Tag Archives: Family Law

Shaping Expectations About Dads as Caregivers: Toward an Ecological Approach

A growing number of men are embracing childcare responsibilities traditionally associated with women, such as swaddling and singing to a fussy infant to coax her into slumber; preparing a child’s meals; cleaning messes made by a child; doing a child’s … Continue reading

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Black Boys Matter: Developmental Equality

The American Dream is one of equality and opportunity; the ability to succeed and be whoever and whatever one wants to be, limited only by one’s own drive and talent. But for Black boys, this is not the reality. As … Continue reading

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The Lost Ones of the Interstate Compact on the Placement of Children

Nine-year-old Samantha and her younger brother were removed from their parents’ home by child welfare officials of the State of Washington. Already having gone through the trauma of being torn from their home, the children’s experience would soon worsen.2 That … Continue reading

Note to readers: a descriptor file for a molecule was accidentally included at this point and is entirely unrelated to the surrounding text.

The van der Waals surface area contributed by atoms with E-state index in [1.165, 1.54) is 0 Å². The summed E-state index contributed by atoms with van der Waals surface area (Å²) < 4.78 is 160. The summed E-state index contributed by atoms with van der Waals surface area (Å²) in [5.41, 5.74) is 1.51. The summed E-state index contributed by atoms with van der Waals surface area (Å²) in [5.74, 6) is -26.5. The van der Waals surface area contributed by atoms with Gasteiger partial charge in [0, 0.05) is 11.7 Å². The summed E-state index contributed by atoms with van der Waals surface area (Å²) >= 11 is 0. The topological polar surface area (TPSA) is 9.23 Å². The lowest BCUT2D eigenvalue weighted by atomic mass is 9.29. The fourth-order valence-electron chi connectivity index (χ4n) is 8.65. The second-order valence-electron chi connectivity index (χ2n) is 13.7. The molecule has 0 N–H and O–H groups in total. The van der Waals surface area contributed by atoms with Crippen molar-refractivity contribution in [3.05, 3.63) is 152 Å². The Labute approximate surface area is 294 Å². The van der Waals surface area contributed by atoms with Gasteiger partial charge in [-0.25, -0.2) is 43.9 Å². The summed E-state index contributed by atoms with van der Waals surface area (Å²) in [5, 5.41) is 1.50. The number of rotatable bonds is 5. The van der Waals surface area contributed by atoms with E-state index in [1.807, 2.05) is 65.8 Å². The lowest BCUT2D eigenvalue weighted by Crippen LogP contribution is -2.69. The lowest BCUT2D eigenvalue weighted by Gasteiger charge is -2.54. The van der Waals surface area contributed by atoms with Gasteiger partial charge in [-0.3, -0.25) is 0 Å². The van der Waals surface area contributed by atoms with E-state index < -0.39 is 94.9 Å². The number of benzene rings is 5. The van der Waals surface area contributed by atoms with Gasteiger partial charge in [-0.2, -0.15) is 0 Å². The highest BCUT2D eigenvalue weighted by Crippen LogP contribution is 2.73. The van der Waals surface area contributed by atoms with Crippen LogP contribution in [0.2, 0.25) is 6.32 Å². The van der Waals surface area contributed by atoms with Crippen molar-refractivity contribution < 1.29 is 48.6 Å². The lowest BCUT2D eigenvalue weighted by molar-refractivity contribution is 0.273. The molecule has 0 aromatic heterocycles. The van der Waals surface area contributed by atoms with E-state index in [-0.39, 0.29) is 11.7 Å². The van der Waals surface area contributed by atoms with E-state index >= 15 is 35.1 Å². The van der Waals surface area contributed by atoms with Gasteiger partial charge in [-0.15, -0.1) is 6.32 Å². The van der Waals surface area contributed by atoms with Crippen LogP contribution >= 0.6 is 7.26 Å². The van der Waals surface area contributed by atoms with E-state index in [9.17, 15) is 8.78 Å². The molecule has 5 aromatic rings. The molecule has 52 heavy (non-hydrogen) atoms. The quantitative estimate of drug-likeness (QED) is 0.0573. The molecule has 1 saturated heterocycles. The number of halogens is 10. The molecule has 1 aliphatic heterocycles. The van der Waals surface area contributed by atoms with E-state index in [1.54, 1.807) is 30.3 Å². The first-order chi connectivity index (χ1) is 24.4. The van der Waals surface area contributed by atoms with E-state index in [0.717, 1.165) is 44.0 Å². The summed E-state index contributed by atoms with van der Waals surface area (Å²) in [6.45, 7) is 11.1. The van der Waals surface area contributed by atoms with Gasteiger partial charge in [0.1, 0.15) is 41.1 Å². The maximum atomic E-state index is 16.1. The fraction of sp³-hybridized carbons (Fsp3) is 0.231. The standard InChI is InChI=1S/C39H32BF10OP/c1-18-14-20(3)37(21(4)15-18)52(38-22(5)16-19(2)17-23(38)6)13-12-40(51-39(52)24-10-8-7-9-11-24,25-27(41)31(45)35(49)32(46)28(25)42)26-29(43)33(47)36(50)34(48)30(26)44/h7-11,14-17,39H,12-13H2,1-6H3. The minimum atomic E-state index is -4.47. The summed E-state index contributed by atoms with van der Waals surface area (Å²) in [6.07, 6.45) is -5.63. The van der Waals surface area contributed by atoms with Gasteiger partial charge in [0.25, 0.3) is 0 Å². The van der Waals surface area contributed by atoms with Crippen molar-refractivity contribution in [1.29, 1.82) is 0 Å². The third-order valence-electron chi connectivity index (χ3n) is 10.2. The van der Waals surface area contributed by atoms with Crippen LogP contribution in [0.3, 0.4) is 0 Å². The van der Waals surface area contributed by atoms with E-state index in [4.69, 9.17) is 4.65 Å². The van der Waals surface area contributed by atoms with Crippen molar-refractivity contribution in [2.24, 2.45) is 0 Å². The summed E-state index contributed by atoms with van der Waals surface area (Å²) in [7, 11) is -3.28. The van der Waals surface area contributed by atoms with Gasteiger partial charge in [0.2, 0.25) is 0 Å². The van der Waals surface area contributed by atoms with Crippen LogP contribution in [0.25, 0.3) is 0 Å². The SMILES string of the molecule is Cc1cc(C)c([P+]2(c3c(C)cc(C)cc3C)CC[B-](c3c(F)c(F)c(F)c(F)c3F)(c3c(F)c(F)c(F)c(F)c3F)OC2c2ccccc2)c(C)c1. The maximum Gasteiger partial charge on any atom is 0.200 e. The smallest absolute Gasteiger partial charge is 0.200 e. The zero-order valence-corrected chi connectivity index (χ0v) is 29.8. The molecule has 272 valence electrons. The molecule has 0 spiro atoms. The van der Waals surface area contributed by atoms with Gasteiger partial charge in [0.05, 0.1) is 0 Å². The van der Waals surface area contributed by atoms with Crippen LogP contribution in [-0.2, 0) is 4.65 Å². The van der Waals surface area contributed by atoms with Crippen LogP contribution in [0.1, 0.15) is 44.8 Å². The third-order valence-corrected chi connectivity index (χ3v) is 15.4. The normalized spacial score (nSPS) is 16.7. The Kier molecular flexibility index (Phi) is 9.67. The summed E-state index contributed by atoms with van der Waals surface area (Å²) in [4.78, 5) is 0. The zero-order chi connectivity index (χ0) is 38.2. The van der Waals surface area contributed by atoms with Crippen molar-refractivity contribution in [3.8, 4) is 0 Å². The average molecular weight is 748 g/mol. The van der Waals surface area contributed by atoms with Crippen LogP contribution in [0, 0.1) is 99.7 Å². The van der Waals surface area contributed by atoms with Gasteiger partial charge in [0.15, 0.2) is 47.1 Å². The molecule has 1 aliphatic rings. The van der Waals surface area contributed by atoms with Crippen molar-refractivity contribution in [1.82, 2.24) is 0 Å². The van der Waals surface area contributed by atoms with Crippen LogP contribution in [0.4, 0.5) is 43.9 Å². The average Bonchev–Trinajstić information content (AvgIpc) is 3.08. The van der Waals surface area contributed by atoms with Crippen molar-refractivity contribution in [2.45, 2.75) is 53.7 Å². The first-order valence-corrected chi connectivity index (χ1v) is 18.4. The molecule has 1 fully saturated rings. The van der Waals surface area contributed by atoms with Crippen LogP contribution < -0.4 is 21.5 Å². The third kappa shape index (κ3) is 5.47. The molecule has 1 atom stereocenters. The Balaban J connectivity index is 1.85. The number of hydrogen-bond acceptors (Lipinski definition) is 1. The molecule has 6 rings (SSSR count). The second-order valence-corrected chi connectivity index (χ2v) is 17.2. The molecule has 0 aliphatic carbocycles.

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“Can I Take the Normal One?” Unregulated Commercial Surrogacy and Child Abandonment

In the United States, one out of every twelve heterosexual couples is involuntarily infertile, causing devastating emotional and physical impacts on their personal and familial goals. One woman described the inability to have a child as leaving her “barren, decrepit, … Continue reading

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Families Now: What We Don’t Know Is Hurting Us

Almost twenty years ago, the Hofstra Law Review published Marriage, Divorce, and the Family: A Cautionary Tale. It was an adaptation of a speech I made as the Sidney and Walter Siben Distinguished Professorship Lecturer for 1992 to 93. The … Continue reading

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